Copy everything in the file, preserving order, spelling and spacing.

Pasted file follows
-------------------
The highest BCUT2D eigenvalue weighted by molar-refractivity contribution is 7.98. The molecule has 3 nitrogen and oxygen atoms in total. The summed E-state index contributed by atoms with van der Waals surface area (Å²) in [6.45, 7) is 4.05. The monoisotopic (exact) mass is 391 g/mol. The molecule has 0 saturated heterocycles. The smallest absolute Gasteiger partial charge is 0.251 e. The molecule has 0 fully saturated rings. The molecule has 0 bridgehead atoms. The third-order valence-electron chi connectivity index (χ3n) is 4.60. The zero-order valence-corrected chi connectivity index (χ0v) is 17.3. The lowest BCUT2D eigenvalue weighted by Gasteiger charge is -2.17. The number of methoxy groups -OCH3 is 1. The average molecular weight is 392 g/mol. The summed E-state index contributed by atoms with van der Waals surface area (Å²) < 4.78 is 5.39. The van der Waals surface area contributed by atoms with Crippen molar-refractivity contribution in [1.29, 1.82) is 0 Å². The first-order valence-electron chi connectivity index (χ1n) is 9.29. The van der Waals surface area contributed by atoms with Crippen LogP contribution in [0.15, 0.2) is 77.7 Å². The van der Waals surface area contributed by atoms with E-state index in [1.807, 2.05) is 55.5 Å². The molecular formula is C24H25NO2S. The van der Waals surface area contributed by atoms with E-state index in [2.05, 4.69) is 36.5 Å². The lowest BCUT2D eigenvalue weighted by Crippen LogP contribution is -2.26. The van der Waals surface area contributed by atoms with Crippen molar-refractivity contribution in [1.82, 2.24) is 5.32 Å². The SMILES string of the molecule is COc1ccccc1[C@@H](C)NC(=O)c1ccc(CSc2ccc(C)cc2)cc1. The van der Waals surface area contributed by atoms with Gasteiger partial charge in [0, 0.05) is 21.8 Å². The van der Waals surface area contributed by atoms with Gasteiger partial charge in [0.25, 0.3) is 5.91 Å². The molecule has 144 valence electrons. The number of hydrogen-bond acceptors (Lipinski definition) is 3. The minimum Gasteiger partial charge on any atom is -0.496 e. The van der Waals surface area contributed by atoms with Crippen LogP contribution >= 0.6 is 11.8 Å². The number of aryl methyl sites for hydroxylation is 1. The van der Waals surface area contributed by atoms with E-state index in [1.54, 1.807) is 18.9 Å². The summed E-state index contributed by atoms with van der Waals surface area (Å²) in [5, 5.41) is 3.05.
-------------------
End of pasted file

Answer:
The highest BCUT2D eigenvalue weighted by molar-refractivity contribution is 7.98. The molecule has 3 nitrogen and oxygen atoms in total. The summed E-state index contributed by atoms with van der Waals surface area (Å²) in [6.45, 7) is 4.05. The monoisotopic (exact) mass is 391 g/mol. The molecule has 0 saturated heterocycles. The smallest absolute Gasteiger partial charge is 0.251 e. The molecule has 0 fully saturated rings. The molecule has 0 bridgehead atoms. The third-order valence-electron chi connectivity index (χ3n) is 4.60. The zero-order valence-corrected chi connectivity index (χ0v) is 17.3. The lowest BCUT2D eigenvalue weighted by Gasteiger charge is -2.17. The number of methoxy groups -OCH3 is 1. The average molecular weight is 392 g/mol. The summed E-state index contributed by atoms with van der Waals surface area (Å²) < 4.78 is 5.39. The van der Waals surface area contributed by atoms with Crippen molar-refractivity contribution in [1.29, 1.82) is 0 Å². The first-order valence-electron chi connectivity index (χ1n) is 9.29. The van der Waals surface area contributed by atoms with Crippen LogP contribution in [0.15, 0.2) is 77.7 Å². The van der Waals surface area contributed by atoms with E-state index in [1.807, 2.05) is 55.5 Å². The molecular formula is C24H25NO2S. The van der Waals surface area contributed by atoms with E-state index in [2.05, 4.69) is 36.5 Å². The lowest BCUT2D eigenvalue weighted by Crippen LogP contribution is -2.26. The van der Waals surface area contributed by atoms with Crippen molar-refractivity contribution in [1.82, 2.24) is 5.32 Å². The SMILES string of the molecule is COc1ccccc1[C@@H](C)NC(=O)c1ccc(CSc2ccc(C)cc2)cc1. The van der Waals surface area contributed by atoms with Gasteiger partial charge in [0, 0.05) is 21.8 Å². The van der Waals surface area contributed by atoms with Gasteiger partial charge in [0.25, 0.3) is 5.91 Å². The molecule has 144 valence electrons. The number of hydrogen-bond acceptors (Lipinski definition) is 3. The minimum Gasteiger partial charge on any atom is -0.496 e. The van der Waals surface area contributed by atoms with Crippen LogP contribution >= 0.6 is 11.8 Å². The number of aryl methyl sites for hydroxylation is 1. The van der Waals surface area contributed by atoms with E-state index in [1.54, 1.807) is 18.9 Å². The summed E-state index contributed by atoms with van der Waals surface area (Å²) in [5, 5.41) is 3.05.